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The Gray Iron Fitness Newsletter, Issue #247 How hard should you push?
March 15, 2019

March 15, 2019

In this newsletter . . .

Workouts: How hard
should you push?

Near the top of all the things seniors ask about is High Intensity Interval Training (HIIT)and should they do it?

High intensity intervals are great for overall physical conditioning and also burn off fat better than, say, aerobics such as long slow distance running. But the question then becomes: is high intensity training age-appropriate (meaning safe) for seniors?

For young seniors, let’s say in their 50s, who are in pretty decent shape and with no prohibitive underlying health problems, the answer is an easy yes. However, as we get older the answer is not so clear-cut. For older seniors, just how intense should exercise be? Are we talking about, for example, Tabata? That’s pretty tough stuff for the very elderly. Interval training can be good at almost any age, but maybe there comes a time when the intensity should be toned down.

For senior beginners of all ages, and especially overweight senior beginners, a much smarter approach than HIIT is to ease into training with a beginners’ strength and fitness program. Then later on, higher intensity intervals may come into play.

Until I was 80, I’d sneak in some Tabata maybe once a week or so. Now at 82, I don’t do it anymore. Mostly, my workouts are not nearly so intense. I simply keep up a steady movement for about 30-minutes, combining resistance work with light cardio.

A newsletter subscriber, Franco, sent this wonderful commentary from actor/comedian Dick Van Dyke.

"In my 30s, I exercised to look good. In my 50s, to stay fit. In my 70s, to stay ambulatory. In my 80s, to avoid assisted living. Now, in my 90s, I'm just doing it of pure defiance." -Dick Van Dyke.

Great stuff!

People also ask about the high intensity programs they see in TV infomercials. Most of those programs wouldn’t be sustainable for me personally, at least not as they are shown on TV.

Even when I was young I didn't believe in pushing myself to the limit workout-after-workout. On the few occasions I tried going all out at every session, I soon began to dread training.

Extreme training gets riskier as we get older. Be smart. Older folks should let their doctors know what they’re up to. And if HIIT is part of your plan, ease into it. Don't jump in at full-throttle.

Here are a few workout guidelines that I almost universally recommend:

  • All balanced fitness programs should include elements of a) strength training, b) cardiovascular exercise, and c) flexibility movements. Based on personal preferences and goals, you can put emphasis on either a, b, or c; but totally ignoring any one of them won’t provide a balanced fitness program. Some interval circuit training arrangements can combine all three elements in a single workout, or, of course, they can be divided into separate segments.
  • Don’t do marathon workout sessions. Generally, anything over an hour in a gym is too much. Less than an hour is usually even better, provided that it is time-spent training, not standing around talking. Yes, I know Jack LaLanne is said to have been doing two-hour-plus workouts into his nineties. He was one in a million.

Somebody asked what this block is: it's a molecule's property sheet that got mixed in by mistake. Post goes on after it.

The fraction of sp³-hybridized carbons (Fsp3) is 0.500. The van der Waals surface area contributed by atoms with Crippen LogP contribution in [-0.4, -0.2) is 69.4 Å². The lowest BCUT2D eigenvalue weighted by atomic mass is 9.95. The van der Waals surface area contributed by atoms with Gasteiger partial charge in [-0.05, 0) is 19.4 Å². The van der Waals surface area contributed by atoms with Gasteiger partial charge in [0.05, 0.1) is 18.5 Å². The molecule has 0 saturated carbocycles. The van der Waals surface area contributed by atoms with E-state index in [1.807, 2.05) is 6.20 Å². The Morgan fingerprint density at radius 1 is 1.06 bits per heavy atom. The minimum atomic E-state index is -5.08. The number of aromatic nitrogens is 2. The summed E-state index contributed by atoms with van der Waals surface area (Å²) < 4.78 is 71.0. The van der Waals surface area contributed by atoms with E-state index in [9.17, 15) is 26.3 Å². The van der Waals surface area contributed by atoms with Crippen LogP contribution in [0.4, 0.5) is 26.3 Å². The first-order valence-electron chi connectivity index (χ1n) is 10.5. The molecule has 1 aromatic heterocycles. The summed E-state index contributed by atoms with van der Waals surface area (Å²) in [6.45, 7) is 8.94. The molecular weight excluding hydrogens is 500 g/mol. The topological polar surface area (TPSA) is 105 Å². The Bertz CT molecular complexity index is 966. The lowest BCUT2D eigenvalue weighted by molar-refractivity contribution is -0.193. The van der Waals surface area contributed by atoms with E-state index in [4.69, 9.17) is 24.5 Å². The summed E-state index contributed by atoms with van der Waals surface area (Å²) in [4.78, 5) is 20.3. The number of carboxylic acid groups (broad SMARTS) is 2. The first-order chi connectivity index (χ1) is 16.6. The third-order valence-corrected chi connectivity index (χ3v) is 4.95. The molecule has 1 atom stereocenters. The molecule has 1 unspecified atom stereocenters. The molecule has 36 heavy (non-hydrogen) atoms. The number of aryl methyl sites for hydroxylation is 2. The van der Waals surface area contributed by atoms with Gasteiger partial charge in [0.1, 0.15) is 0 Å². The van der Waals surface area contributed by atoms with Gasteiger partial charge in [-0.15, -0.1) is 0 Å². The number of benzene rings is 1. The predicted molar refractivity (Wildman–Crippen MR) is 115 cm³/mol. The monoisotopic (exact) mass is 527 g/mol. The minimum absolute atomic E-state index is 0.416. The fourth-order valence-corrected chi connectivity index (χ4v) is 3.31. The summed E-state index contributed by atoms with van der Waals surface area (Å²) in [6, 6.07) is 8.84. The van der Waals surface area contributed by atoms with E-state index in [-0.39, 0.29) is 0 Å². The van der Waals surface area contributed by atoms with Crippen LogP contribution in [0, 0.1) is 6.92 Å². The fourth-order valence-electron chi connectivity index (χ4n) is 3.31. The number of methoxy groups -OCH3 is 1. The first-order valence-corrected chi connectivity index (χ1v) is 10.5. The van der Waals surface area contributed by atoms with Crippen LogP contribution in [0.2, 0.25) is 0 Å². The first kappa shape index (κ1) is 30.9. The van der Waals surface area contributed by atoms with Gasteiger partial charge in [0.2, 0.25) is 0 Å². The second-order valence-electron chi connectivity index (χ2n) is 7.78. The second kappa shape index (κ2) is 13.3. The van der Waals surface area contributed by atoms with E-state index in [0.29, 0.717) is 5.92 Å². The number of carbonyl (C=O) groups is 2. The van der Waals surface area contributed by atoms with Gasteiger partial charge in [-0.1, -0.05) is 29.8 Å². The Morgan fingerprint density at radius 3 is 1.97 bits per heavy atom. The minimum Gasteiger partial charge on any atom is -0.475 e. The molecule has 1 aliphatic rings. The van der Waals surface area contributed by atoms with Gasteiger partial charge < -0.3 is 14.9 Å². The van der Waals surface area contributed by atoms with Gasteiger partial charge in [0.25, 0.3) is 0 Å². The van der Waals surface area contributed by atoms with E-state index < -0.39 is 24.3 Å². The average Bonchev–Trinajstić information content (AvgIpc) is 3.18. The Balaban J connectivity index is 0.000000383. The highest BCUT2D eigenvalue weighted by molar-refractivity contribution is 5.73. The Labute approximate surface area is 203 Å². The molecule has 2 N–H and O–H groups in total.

• Cross training (mixing things up) can be fun because changes of routine tend to keep things interesting, and overuse injuries are more preventable than when doing the same movements over-and-over, month-after-month, year-after-year.
  • Select exercise programs that appeal to you. Group exercise classes, for example, are right for some people. Others hate them. Whether training in groups or training alone, strength, cardiovascular and flexibility movements can all be done using only your own bodyweight exercises. On the other hand, why not include free weights, resistance bands or kettlebells if they are available to you? Have fun. Mix them up.

There is a training lifestyle for every taste and to meet every fitness goal.

Get fit, stay fit and be happy.


Senior Exercise Central

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Newsletter Policy

The Gray Iron Fitness Newsletter is a free publication sent twice monthly to subscribers. The purpose is to provide honest and realistic fitness information for people age 50 and above.

I have never been paid or received compensation of any kind to write a positive review or endorse a product. If I say that I personally use a product or service, it is because I find value in it and have paid for it with my own money.

Like newspapers, magazines and television, this newsletter and my web site contain advertising and marketing links. Naturally, I am compensated for these.

The newsletter and web site provide information to help users establish and maintain a fitness lifestyle. But fitness information is not the same as fitness advice, which is the application of exercise and dietary practices to an individual's specific circumstances. Therefore, always consult with your physician for assurance that fitness information, and your interpretation of it, is appropriate for you.

Your comments and questions are always appreciated. Simply click on the "Reply" bottom.


Logan Franklin
The Gray Iron Fitness Newsletter

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